Taking into consideration the differences in the content of different living wills, doctors  would be only bound by the provisions of the living will which are also binding in their MSs. 

The mutual recognition of living wills and the interconnections of national registers would bring certain advantages in the context of the European Health Union by avoiding bureaucracy delays due to administrative or judicial procedures and litigation.

The exchange of information provided with the proposed European Living Will Pass would be only an initial step in an auspicable broader perspective which would bring, in a long term, to the development of interoperability protocols and harmonization of National and European Databases of Living Wills in the framework of a European Health Union.

1.b) Which model?

A possible template to build the European Living Will Pass may be represented by the European Certificate of Succession established by Regulation (EU) No 650/2012 to settle the cross-border succession in a certain, speedy and less costly manner.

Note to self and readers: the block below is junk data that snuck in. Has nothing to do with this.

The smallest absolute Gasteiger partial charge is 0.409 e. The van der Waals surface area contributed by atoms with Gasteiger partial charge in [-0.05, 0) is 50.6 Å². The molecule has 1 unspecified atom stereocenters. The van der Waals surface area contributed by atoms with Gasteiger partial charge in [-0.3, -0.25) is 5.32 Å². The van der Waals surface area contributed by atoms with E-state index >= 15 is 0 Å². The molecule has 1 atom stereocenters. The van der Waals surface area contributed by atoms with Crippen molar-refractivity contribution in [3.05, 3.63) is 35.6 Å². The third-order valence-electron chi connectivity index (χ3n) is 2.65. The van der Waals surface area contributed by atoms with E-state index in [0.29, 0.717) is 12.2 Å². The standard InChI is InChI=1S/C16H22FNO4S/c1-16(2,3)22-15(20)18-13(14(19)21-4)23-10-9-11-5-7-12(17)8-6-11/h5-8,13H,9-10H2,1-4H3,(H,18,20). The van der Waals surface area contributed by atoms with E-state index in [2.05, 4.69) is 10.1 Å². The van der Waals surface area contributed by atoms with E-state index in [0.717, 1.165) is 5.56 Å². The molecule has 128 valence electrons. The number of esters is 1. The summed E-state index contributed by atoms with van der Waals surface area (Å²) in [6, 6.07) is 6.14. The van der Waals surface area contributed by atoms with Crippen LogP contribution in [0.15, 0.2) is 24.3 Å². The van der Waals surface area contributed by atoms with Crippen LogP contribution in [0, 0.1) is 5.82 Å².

Namely, by showing a uniform certificate, heirs, legatees, executors of the will or administrators of the estate can demonstrate their status. 

Likewise, in a long term perspective, we advocate for a unique technology at the EU level that may be quickly accessible and prevent litigation and delays. 



To join the initiative for a European Living Will Pass, please contact: 

Johannes Agterberg

Carla Pisi 

Virginia Fiume

To take part in EUMANS “Citizens Congress For Democracy and Sustainability” and to engage in participatory democracy-based initiatives on End of Life Decisions, please contact:

Virginia Fiume